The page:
Tom would go on to spend half the year in Algonquin and travel throughout a wide area, all by canoe, living in camps, painting, fishing and soaking it all in. For a time he even had a day job to pay the bills, but always had paddling on his mind, practicing strokes at his desk. The only difference between him and us is that he had a fantastic ability to communicate what he saw in a very unique and expressive way. He lived the lifestyle we all want, really. Oh, except for the whole dying-at-a-young-age-under-mysterious-circumstances thing. Personally, I’m hoping for more of a I-can’t-believe-he’s-still-going-out-there-at-his-age kind of ending to my story.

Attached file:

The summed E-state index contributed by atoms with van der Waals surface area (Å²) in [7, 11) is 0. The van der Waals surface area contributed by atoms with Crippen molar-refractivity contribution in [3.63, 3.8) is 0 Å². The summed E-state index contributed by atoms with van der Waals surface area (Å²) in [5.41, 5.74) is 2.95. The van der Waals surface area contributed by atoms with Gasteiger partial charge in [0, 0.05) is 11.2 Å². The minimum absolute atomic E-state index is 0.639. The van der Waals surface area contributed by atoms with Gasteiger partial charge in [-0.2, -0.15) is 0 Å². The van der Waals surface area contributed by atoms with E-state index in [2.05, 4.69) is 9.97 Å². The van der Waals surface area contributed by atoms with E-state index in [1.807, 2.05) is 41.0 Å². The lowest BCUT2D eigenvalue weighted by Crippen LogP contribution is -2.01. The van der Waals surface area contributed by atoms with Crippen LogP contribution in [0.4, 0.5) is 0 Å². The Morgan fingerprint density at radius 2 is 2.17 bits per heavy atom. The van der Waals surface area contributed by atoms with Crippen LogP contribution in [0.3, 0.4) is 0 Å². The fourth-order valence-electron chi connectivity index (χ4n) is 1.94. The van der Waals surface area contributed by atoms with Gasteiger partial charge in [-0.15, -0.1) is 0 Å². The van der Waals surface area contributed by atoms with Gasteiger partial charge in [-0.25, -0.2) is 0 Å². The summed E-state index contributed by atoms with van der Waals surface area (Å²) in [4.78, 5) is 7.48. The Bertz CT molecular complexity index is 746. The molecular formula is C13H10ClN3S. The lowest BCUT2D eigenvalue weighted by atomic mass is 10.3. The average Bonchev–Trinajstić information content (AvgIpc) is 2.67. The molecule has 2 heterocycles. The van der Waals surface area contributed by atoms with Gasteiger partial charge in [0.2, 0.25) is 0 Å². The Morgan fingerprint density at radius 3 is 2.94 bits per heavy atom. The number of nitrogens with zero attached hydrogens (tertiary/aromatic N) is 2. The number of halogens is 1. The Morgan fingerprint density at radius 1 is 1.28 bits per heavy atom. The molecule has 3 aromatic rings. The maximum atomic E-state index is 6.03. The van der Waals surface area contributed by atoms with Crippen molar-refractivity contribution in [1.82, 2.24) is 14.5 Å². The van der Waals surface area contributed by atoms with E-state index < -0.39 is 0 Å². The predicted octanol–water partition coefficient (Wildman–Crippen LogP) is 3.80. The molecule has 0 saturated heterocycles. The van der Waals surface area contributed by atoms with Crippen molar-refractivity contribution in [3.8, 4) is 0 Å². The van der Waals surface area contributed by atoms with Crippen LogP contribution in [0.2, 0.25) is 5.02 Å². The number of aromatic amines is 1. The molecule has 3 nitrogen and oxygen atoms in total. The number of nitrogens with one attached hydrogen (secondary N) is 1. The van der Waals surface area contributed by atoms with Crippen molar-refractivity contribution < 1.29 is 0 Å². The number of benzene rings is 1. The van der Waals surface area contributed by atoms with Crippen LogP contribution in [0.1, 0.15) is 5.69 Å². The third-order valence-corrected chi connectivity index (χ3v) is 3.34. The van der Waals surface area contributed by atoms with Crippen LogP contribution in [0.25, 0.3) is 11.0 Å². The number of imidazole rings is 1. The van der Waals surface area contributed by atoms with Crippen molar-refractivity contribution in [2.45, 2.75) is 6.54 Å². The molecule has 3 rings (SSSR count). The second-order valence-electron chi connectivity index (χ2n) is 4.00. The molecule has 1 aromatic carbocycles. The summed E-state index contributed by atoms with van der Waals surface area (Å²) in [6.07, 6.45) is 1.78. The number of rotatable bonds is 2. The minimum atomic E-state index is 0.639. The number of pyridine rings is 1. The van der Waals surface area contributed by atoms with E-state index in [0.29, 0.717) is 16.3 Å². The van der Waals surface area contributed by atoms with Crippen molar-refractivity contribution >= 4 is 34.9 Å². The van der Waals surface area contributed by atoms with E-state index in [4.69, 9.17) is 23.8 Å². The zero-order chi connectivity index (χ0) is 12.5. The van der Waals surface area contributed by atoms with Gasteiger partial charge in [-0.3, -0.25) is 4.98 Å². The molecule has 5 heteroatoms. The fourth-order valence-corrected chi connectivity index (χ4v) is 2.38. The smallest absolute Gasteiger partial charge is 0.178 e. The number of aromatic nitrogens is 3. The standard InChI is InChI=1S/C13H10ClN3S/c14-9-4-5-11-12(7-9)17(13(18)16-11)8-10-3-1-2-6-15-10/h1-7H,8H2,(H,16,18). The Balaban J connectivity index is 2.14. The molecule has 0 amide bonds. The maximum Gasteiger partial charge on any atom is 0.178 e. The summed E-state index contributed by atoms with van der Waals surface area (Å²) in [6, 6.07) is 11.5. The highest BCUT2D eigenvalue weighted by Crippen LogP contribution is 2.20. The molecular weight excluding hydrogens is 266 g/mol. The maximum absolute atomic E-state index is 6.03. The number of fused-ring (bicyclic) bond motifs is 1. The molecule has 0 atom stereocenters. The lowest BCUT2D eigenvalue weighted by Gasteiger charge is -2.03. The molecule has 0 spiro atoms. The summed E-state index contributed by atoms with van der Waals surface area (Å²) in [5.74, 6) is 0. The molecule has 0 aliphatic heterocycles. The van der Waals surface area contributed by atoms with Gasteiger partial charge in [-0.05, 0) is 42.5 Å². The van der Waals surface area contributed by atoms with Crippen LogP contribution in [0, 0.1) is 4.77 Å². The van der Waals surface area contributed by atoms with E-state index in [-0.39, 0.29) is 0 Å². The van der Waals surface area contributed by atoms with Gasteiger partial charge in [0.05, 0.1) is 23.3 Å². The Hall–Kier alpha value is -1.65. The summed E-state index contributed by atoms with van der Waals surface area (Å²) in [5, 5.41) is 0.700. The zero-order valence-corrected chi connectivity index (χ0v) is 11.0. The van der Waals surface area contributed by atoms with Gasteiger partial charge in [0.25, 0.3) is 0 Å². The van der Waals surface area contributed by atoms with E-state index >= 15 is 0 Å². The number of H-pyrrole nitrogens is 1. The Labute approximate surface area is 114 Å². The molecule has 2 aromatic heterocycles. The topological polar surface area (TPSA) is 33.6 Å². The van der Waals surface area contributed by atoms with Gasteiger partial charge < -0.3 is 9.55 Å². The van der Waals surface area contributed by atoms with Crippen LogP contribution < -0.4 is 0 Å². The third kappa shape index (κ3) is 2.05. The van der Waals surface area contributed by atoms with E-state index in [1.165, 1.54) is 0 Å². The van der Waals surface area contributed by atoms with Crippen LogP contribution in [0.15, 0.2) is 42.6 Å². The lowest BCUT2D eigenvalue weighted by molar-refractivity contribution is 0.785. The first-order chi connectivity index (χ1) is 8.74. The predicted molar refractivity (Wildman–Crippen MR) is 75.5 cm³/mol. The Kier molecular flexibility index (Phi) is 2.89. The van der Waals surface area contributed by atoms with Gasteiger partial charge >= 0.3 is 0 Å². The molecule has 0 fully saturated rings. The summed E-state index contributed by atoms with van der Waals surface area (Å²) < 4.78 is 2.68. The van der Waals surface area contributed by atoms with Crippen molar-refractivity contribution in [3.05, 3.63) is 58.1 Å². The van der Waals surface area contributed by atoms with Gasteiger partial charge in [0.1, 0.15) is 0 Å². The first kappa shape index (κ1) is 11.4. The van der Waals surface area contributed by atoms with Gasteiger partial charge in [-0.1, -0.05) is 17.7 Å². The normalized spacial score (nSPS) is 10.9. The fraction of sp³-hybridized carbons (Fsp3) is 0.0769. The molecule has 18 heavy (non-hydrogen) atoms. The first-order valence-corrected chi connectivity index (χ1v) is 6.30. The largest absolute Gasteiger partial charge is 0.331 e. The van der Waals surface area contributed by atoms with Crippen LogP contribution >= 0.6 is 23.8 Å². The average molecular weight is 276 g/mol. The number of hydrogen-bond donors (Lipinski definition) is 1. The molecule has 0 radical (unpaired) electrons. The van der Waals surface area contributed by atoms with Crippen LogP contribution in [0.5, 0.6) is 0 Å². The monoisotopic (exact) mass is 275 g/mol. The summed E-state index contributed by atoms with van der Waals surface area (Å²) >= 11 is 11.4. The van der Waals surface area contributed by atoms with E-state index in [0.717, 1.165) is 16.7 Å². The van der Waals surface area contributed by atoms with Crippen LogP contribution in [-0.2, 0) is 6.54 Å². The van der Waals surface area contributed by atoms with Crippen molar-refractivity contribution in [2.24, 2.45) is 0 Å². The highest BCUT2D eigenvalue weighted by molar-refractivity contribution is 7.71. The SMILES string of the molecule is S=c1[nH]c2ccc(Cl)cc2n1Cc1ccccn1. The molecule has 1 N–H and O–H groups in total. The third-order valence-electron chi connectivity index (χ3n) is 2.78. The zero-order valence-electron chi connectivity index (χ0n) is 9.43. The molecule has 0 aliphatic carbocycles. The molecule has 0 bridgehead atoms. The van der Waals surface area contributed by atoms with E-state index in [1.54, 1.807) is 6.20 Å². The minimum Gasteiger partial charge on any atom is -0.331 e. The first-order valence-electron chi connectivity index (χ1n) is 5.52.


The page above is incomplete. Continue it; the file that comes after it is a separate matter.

So go see the exhibit and check out the speakers series, and if you see me there, feel free to say “Hi”.
Social Networking Postcript
THEMUSEUM (@THEMUSEUM) is using the hashtag #searchingfortom to group together tweets about the exhibit. Foursquare users should also check in there as well. I got a “Photobooth” badge for doing so, somehow.
Trip Plans Postscript
Later this year I will be going up to Canoe Lake, Tom’s most common stomping ground. After reading his biography, and now visiting the exhibit, I’m hoping to see all the landmarks from Tom’s life there from a new perspective. I’ll keep you posted.